Hashtags are great, but you don’t control them — anyone can post on them. So why not apply trademark protection? Because control and enthusiasm are inverses — the more you seek one, the less of the other you get.
At one of its recent events, the Massachusetts Biotech Council was tweeting with its trademarked hashtag #PATIENTDRIVEN®. Here’s an example:
I, along with some of my Facebook friends, had never seen a trademarked hashtag before. The first thing I did was to check Trademarkia, and sure enough, MassBio has registered this trademark including the hashtag symbol:
The purpose of a trademark is to protect an organization’s logo, word, or phrase from unauthorized use by other people. That’s why I can’t start marketing a line of shoes called “Nike” that I make myself — Nike will sue me and shut me down. Trademarks apply in limited domains (I’m free to create a Nike Accounting Service, for example). In this case MassBio is attempting to protect the mark, hashtag included, from use by others in health care.
It’s failing at that. Here’s a Twitter post by a commercial company that uses it.
That’s actionable, according to trademark law. They could send a cease-and-desist.
In order to protect the trademark, the organization has to not only include the ® symbol, but also warn off others with text like “#PATIENTDRIVEN is a registered trademark of the Massachusetts Biotechnology Council.” As far as I can tell, there is no warning of that kind for #PATIENTDRIVEN anywhere on the internet. A lawyer would tell you that if you can’t put it the warning in the tweet, you should at least put it in your Twitter short bio. MassBio’s short bio reads “MassBio is committed to advancing MA’s leadership in the life sciences to grow the industry, add value to the healthcare system & improve patient lives.” Very nice, but no trademark warning. And it’s not on their homepage at massbio.org, either.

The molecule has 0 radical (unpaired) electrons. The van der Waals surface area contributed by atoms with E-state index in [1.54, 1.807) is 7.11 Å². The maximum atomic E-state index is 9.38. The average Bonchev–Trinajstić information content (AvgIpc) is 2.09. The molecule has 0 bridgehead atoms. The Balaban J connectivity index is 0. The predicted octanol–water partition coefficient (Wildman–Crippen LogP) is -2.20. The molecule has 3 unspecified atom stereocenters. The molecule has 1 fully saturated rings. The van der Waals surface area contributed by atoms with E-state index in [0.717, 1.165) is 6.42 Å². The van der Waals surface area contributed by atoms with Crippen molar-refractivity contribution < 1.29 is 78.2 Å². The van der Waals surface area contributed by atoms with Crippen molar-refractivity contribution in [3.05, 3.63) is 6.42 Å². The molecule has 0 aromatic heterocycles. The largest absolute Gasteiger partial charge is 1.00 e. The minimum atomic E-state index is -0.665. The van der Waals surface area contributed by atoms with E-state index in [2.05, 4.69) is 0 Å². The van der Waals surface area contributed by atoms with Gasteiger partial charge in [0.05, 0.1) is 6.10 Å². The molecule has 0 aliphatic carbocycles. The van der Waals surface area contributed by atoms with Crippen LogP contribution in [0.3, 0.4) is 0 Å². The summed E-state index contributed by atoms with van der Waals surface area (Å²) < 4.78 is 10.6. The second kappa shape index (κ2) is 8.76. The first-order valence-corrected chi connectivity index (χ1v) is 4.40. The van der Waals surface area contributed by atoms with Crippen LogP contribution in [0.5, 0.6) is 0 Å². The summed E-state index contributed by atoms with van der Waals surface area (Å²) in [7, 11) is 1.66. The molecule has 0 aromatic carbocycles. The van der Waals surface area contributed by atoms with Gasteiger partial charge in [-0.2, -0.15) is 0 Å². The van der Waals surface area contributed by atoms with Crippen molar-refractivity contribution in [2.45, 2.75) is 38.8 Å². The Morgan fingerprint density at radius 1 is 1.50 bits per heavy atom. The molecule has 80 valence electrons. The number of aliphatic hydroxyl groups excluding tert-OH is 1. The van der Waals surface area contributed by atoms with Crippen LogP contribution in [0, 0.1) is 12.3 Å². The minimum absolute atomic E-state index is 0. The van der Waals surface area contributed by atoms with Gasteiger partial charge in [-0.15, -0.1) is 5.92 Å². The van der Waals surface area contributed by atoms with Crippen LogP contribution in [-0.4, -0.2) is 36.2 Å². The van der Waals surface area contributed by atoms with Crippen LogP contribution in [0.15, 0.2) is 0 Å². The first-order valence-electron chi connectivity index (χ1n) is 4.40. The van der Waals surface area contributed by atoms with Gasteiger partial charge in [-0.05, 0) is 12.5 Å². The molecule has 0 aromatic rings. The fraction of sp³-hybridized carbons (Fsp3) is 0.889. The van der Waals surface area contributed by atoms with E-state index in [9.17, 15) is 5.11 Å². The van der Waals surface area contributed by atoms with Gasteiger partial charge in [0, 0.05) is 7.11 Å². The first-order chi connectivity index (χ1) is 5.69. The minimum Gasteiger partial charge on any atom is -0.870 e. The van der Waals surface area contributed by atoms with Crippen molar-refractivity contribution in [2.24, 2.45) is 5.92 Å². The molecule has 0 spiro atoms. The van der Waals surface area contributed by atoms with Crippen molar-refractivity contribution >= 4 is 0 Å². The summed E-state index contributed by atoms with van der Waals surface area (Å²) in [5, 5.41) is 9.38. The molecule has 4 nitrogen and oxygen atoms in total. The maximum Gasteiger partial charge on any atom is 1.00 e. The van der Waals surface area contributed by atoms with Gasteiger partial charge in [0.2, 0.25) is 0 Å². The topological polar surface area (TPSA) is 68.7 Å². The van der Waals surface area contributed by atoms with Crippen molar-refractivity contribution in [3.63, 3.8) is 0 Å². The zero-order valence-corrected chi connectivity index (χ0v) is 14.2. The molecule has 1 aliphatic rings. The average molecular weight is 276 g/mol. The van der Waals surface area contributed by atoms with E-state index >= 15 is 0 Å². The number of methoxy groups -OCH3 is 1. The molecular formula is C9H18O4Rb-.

Why trademarking a hashtag is bonkers
The purpose of a hashtag is to encourage people to spread an idea. If they spread it, more people hear about it. The flip side of that is, if they spread it, you lose control of it. If I want to put #NoOneCanHearYouScream on my tweets about the impeachment proceedings, the folks who made the movie “Alien” don’t get to complain.
As the social media expert Cari Bugbee posted, “The whole point of a trademark is to prevent other people from using your name or phrase, which is the opposite point of a hashtag.”
Consider for a moment the situation of someone who attempts to spread and share tweets from MassBio’s event. First off, you don’t want them searching for the button that inserts the ® symbol into the hashtag, that will slow them down. And secondly, you don’t want them worrying about whether you will sue them for using their hashtag. Here’s a tweet from that conference. Is Christopher O’Toole taking a legal risk by posting this?
MassBio could argue that of course they won’t sue tweeters unless somebody abuses the hashtag. But how is the audience supposed to know this? Do we need a disclaimer for the hashtag? And if we had one, would the organization’s trademark lawyers say it’s weakening the trademark?
It’s scary putting a hashtag out into the wild. When people are scared, they hire lawyers to protect them. But don’t get confused: trademarking a hashtag is a bad idea. If you want an idea to spread, you’ve got to set it free — and at that point, people will do whatever they want with it.